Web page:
At dinner, my mother slowly lowered her hands to the table and stared at me with disbelief while I glared at my slab of steak: ‘You want ME to cut your meat for you?’
‘Yes!’ I cried, wiping the grease off of my shirt from my failed cutlery experiment. ‘Whenever I try to hold the knife it slips and-‘
‘Well, what are you going to do when you’re older and out of the house? Just get married and make some MAN do it for you?’ *
Stubbornly, I stabbed the steak in the middle and picked it up whole, balanced it on the points of my fork and began gnawing at it like an animal. ‘No,’ I muttered. ‘I’ll become a vegetarian.’
I never did become a vegetarian, but I did get used to the idea that my family would never treat me any differently because I had a ‘disability’ – let alone use it as an excuse for not being able to do something.
To do something that others expect you not to be able to do is an act of rebellion. That sounds high and mighty, but it reconciles with having a punk-ass attitude as a little kid. I played soccer as a kid. Makes sense, a game where you don’t use your hands, right? Except I was the goalie. A grade school gym teacher tried to tell me it was OK to sit out the baseball segment of class since I couldn’t wear a mitt and throw- I spent the next two weeks with a stinging and bruised palm from bare-handing baseballs after telling the the teacher (in 8-year-old speak) to go screw himself. He didn’t mean poorly, he just made an assumption and thought he was doing me a favor.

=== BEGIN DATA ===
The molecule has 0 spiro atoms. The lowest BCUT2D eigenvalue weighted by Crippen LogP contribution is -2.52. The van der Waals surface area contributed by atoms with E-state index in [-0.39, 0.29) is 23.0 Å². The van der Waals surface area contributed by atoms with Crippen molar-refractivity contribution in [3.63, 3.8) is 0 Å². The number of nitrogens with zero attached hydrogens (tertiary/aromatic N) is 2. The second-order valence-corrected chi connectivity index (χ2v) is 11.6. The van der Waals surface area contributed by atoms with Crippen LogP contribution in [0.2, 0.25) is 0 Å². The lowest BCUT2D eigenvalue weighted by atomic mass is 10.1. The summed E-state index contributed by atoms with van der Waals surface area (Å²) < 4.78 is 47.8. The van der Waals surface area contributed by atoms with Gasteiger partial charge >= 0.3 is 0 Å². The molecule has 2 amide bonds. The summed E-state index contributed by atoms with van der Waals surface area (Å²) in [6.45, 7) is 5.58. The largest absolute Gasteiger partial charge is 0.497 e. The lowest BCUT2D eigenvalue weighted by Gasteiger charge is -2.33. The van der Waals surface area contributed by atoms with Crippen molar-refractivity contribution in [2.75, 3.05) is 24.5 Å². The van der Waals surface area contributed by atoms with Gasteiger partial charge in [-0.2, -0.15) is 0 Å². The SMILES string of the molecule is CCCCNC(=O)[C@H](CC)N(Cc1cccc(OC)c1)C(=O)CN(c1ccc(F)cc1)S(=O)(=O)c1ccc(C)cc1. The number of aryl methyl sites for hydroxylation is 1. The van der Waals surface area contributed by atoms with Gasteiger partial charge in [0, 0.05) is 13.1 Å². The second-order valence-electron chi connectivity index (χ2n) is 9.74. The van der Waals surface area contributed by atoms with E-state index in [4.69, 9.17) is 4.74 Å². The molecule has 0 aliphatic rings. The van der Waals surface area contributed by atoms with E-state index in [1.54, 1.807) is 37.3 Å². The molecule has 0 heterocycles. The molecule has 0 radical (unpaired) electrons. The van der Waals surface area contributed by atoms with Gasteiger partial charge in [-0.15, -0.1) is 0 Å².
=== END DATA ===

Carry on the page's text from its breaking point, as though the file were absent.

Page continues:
I never got teased by other kids. I don’t know why. I wish I did, so that I could pass on some sage advice to differently abled youngsters that might be getting teased or bullied now, but it just didn’t happen. It was usually only adults that would try to tell me what I couldn’t do – the gym teacher above was immediately rebuffed by my classmates who told him ‘That’s stupid, of COURSE she can catch a ball. Duh.’ The only thing I can think of is that because I was PROUD of being different, other kids respected that. Plus, robot hand. Instant winner.
(Robot hand, fanny pack – ain’t no one messing with this brat.)
Being disabled or handicapped or crippled – those were words and phrases that never entered our family lexicon. I had a ‘little hand’ (my stump) and a ‘helping hand’ (my prosthesis). As I got older and was too cool for a helping hand, I upgraded to calling it my fake arm. Blunt, to the point – that was our style. My friends would hide my fake arm as a joke. My brothers would make elaborate costumes for me for Halloween that involved either a bloody stump or an arm falling off mid ‘Trick-or-treat.’
When applying for college, I saw lots of forms that had a box to check if you were disabled. ‘Dad,’ I asked one night, ‘Should I be checking those boxes?’
He thought for a moment, then said ‘You know, you may as well – there might be extra scholarship money in it or something. But you’re not really disabled.’
Adversity is only an obstacle until you embrace it – then, it just becomes a regular, boring part of your life. Laughter and humor will always be the fatal blow to unfavorable situations. Just because there is a box that other people are trying to force you into, it doesn’t mean you have to check the box.
Above all, learn to cut your own damn steak.